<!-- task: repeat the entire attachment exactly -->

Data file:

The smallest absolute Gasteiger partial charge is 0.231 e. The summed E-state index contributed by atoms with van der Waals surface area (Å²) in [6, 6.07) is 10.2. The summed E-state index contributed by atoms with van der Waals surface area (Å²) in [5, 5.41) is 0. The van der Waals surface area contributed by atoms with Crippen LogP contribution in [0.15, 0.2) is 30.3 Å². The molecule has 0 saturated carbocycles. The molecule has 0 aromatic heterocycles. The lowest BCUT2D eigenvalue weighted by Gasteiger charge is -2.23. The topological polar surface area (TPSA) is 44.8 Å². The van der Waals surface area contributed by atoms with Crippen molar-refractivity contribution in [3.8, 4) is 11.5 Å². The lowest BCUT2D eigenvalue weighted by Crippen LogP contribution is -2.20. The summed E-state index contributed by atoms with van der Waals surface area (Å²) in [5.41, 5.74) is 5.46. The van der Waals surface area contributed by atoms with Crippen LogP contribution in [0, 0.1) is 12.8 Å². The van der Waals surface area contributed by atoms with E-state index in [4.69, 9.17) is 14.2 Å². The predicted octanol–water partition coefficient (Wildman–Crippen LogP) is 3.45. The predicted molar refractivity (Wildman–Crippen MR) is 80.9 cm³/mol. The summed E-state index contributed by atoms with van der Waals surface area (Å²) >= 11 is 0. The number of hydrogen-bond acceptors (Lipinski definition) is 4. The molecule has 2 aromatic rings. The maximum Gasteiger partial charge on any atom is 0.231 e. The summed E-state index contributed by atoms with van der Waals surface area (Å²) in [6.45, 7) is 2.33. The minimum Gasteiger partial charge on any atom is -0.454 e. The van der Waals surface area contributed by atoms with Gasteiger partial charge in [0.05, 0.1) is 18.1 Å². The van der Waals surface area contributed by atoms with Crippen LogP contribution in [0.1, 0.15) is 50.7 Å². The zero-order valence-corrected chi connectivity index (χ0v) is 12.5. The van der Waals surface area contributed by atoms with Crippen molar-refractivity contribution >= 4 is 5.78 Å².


The smallest absolute Gasteiger partial charge is 0.231 e. The summed E-state index contributed by atoms with van der Waals surface area (Å²) in [6, 6.07) is 10.2. The summed E-state index contributed by atoms with van der Waals surface area (Å²) in [5, 5.41) is 0. The van der Waals surface area contributed by atoms with Crippen LogP contribution in [0.15, 0.2) is 30.3 Å². The molecule has 0 saturated carbocycles. The molecule has 0 aromatic heterocycles. The lowest BCUT2D eigenvalue weighted by Gasteiger charge is -2.23. The topological polar surface area (TPSA) is 44.8 Å². The van der Waals surface area contributed by atoms with Crippen molar-refractivity contribution in [3.8, 4) is 11.5 Å². The lowest BCUT2D eigenvalue weighted by Crippen LogP contribution is -2.20. The summed E-state index contributed by atoms with van der Waals surface area (Å²) in [5.41, 5.74) is 5.46. The van der Waals surface area contributed by atoms with Crippen LogP contribution in [0, 0.1) is 12.8 Å². The van der Waals surface area contributed by atoms with E-state index in [4.69, 9.17) is 14.2 Å². The predicted octanol–water partition coefficient (Wildman–Crippen LogP) is 3.45. The predicted molar refractivity (Wildman–Crippen MR) is 80.9 cm³/mol. The summed E-state index contributed by atoms with van der Waals surface area (Å²) >= 11 is 0. The number of hydrogen-bond acceptors (Lipinski definition) is 4. The molecule has 2 aromatic rings. The maximum Gasteiger partial charge on any atom is 0.231 e. The summed E-state index contributed by atoms with van der Waals surface area (Å²) in [6.45, 7) is 2.33. The minimum Gasteiger partial charge on any atom is -0.454 e. The van der Waals surface area contributed by atoms with Gasteiger partial charge in [0.05, 0.1) is 18.1 Å². The van der Waals surface area contributed by atoms with Crippen LogP contribution in [0.1, 0.15) is 50.7 Å². The zero-order valence-corrected chi connectivity index (χ0v) is 12.5. The van der Waals surface area contributed by atoms with Crippen molar-refractivity contribution >= 4 is 5.78 Å².